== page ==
A bid by Germany's upper house of parliament to ban the NPD neo-Nazi party faced opposition on Monday as junior coalition partners of the Free Democrats (FDP) came out against the move.
"We cannot agree to an application to ban [the party]," insisted FDP leader Philipp Rosler, according to a German English news source, The Local. "You can't put a ban on stupidity," he said, adding that his liberal-leaning party had always been against a ban.
His words drew sharp criticism from the Central Council of Jews in Germany, which maintained that Rosler was downplaying the danger posed by the far-right National Democratic Party (NPD).
"It's a disastrous and wrong move on the part of the FDP," president of the council Dieter Graumann told the Handelsblatt newspaper on Monday, adding that tax money is being used to finance hate.
A previous attempt to ban the party was put forth in 2003 but failed after the presence of state intelligence agents in the party ranks created legal complications.
This latest anti-NPD initiative originated in the Bundesrat upper house of parliament last year, prompted by the discovery in November 2011 of a far-right terrorist cell believed to be behind a murder spree stretching back seven years. Most of the 10 victims of the murder spree were immigrant shopkeepers.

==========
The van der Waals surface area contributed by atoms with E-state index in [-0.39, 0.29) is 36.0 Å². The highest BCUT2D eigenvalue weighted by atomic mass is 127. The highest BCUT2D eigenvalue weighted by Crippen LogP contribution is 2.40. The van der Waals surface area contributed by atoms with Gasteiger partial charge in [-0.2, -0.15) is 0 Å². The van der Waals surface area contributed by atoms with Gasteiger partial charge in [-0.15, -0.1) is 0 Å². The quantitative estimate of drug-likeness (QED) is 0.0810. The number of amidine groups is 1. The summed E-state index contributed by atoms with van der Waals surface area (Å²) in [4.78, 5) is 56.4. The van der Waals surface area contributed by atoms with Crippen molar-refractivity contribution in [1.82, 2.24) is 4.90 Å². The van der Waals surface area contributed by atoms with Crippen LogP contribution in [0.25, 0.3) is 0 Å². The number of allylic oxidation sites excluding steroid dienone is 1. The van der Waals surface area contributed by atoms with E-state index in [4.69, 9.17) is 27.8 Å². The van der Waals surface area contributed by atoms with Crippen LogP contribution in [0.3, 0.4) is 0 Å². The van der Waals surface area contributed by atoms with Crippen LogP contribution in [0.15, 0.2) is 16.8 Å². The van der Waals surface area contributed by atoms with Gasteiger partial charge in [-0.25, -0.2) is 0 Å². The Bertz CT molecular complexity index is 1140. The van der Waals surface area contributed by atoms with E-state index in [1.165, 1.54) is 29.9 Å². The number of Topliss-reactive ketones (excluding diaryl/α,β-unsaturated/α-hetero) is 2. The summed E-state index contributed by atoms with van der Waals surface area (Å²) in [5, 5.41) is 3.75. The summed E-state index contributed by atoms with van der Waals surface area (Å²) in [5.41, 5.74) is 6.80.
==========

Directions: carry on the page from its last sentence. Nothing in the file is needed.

Last December, representatives from Germany's 16 states voted unanimously, bar one abstention, to ask the country's highest constitutional court to ban the party on the grounds that it sought to undermine the national constitution.
High-ranking politicians, however, including Chancellor Angela Merkel and Interior Minister Hans-Peter Friedrich, have raised doubts about whether a ban would hold up in court, The Local reported.
All five of Chancellor Merkel's FDP cabinet ministers said they would not support the ban, meaning the governing coalition as a whole was now unlikely to back the legally contentious move.
Merkel has said she would be seeking a unanimous decision within her cabinet when it met to discuss the ban on Wednesday, according to the paper.
The lower house of parliament, the Bundestag, has also not yet indicated whether it will support the states' initiative, but without government backing, the attempt to ban the neo-Nazi party is likely to fall short.